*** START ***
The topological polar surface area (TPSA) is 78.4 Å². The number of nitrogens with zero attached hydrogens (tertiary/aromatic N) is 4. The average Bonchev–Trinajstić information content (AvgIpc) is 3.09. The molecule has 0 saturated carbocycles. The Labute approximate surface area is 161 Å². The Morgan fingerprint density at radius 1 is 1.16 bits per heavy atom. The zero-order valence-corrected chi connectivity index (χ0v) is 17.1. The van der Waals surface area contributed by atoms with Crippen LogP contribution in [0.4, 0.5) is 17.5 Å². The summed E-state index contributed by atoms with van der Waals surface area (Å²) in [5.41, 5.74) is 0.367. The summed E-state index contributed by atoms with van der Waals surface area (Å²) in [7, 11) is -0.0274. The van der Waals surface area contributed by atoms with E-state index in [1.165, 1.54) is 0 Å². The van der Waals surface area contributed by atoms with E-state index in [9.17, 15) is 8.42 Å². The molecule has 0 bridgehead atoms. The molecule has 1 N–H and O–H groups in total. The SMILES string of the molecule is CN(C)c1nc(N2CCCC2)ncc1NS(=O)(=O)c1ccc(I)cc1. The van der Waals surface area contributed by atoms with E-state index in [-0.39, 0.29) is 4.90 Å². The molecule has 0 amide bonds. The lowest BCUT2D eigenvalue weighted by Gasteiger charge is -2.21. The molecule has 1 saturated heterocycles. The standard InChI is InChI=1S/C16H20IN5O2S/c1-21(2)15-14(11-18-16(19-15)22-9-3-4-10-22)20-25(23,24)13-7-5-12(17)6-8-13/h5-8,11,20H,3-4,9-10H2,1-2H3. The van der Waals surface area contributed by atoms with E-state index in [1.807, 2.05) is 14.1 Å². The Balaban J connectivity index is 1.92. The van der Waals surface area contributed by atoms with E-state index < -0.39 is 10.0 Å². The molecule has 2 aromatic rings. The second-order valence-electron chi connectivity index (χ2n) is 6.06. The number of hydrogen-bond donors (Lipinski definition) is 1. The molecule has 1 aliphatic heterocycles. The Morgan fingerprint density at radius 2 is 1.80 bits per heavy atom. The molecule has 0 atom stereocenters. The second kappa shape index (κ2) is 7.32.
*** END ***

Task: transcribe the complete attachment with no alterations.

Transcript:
The topological polar surface area (TPSA) is 78.4 Å². The number of nitrogens with zero attached hydrogens (tertiary/aromatic N) is 4. The average Bonchev–Trinajstić information content (AvgIpc) is 3.09. The molecule has 0 saturated carbocycles. The Labute approximate surface area is 161 Å². The Morgan fingerprint density at radius 1 is 1.16 bits per heavy atom. The zero-order valence-corrected chi connectivity index (χ0v) is 17.1. The van der Waals surface area contributed by atoms with Crippen LogP contribution in [0.4, 0.5) is 17.5 Å². The summed E-state index contributed by atoms with van der Waals surface area (Å²) in [5.41, 5.74) is 0.367. The summed E-state index contributed by atoms with van der Waals surface area (Å²) in [7, 11) is -0.0274. The van der Waals surface area contributed by atoms with E-state index in [1.165, 1.54) is 0 Å². The van der Waals surface area contributed by atoms with E-state index in [9.17, 15) is 8.42 Å². The molecule has 0 bridgehead atoms. The molecule has 1 N–H and O–H groups in total. The SMILES string of the molecule is CN(C)c1nc(N2CCCC2)ncc1NS(=O)(=O)c1ccc(I)cc1. The van der Waals surface area contributed by atoms with E-state index in [-0.39, 0.29) is 4.90 Å². The molecule has 0 amide bonds. The lowest BCUT2D eigenvalue weighted by Gasteiger charge is -2.21. The molecule has 1 saturated heterocycles. The standard InChI is InChI=1S/C16H20IN5O2S/c1-21(2)15-14(11-18-16(19-15)22-9-3-4-10-22)20-25(23,24)13-7-5-12(17)6-8-13/h5-8,11,20H,3-4,9-10H2,1-2H3. The van der Waals surface area contributed by atoms with E-state index in [1.807, 2.05) is 14.1 Å². The Balaban J connectivity index is 1.92. The van der Waals surface area contributed by atoms with E-state index < -0.39 is 10.0 Å². The molecule has 2 aromatic rings. The second-order valence-electron chi connectivity index (χ2n) is 6.06. The number of hydrogen-bond donors (Lipinski definition) is 1. The molecule has 1 aliphatic heterocycles. The Morgan fingerprint density at radius 2 is 1.80 bits per heavy atom. The molecule has 0 atom stereocenters. The second kappa shape index (κ2) is 7.32.